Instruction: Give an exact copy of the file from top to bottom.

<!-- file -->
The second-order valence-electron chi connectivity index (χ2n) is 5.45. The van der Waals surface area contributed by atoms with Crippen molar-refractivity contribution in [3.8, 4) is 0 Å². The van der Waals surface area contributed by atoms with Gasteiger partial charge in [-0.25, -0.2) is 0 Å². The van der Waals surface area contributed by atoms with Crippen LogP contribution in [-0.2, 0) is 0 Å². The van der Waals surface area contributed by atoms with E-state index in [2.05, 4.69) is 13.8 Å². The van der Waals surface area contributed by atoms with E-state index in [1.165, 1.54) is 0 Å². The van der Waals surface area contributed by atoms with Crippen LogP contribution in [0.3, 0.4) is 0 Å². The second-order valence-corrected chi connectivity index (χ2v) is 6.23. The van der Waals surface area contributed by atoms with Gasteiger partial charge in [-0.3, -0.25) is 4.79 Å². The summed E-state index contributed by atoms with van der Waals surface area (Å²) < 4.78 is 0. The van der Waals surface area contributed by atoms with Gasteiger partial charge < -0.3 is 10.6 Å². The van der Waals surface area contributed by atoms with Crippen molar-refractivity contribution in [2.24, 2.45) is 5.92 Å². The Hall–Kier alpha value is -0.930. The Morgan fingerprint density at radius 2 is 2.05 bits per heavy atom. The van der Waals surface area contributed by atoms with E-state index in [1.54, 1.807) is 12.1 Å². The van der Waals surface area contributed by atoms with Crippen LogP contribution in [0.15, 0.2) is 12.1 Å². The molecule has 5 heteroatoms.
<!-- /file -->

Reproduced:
The second-order valence-electron chi connectivity index (χ2n) is 5.45. The van der Waals surface area contributed by atoms with Crippen molar-refractivity contribution in [3.8, 4) is 0 Å². The van der Waals surface area contributed by atoms with Gasteiger partial charge in [-0.25, -0.2) is 0 Å². The van der Waals surface area contributed by atoms with Crippen LogP contribution in [-0.2, 0) is 0 Å². The van der Waals surface area contributed by atoms with E-state index in [2.05, 4.69) is 13.8 Å². The van der Waals surface area contributed by atoms with E-state index in [1.165, 1.54) is 0 Å². The van der Waals surface area contributed by atoms with Crippen LogP contribution in [0.3, 0.4) is 0 Å². The second-order valence-corrected chi connectivity index (χ2v) is 6.23. The van der Waals surface area contributed by atoms with Gasteiger partial charge in [-0.3, -0.25) is 4.79 Å². The summed E-state index contributed by atoms with van der Waals surface area (Å²) < 4.78 is 0. The van der Waals surface area contributed by atoms with Gasteiger partial charge < -0.3 is 10.6 Å². The van der Waals surface area contributed by atoms with Crippen molar-refractivity contribution in [2.24, 2.45) is 5.92 Å². The Hall–Kier alpha value is -0.930. The Morgan fingerprint density at radius 2 is 2.05 bits per heavy atom. The van der Waals surface area contributed by atoms with E-state index in [1.54, 1.807) is 12.1 Å². The van der Waals surface area contributed by atoms with Crippen LogP contribution in [0.15, 0.2) is 12.1 Å². The molecule has 5 heteroatoms.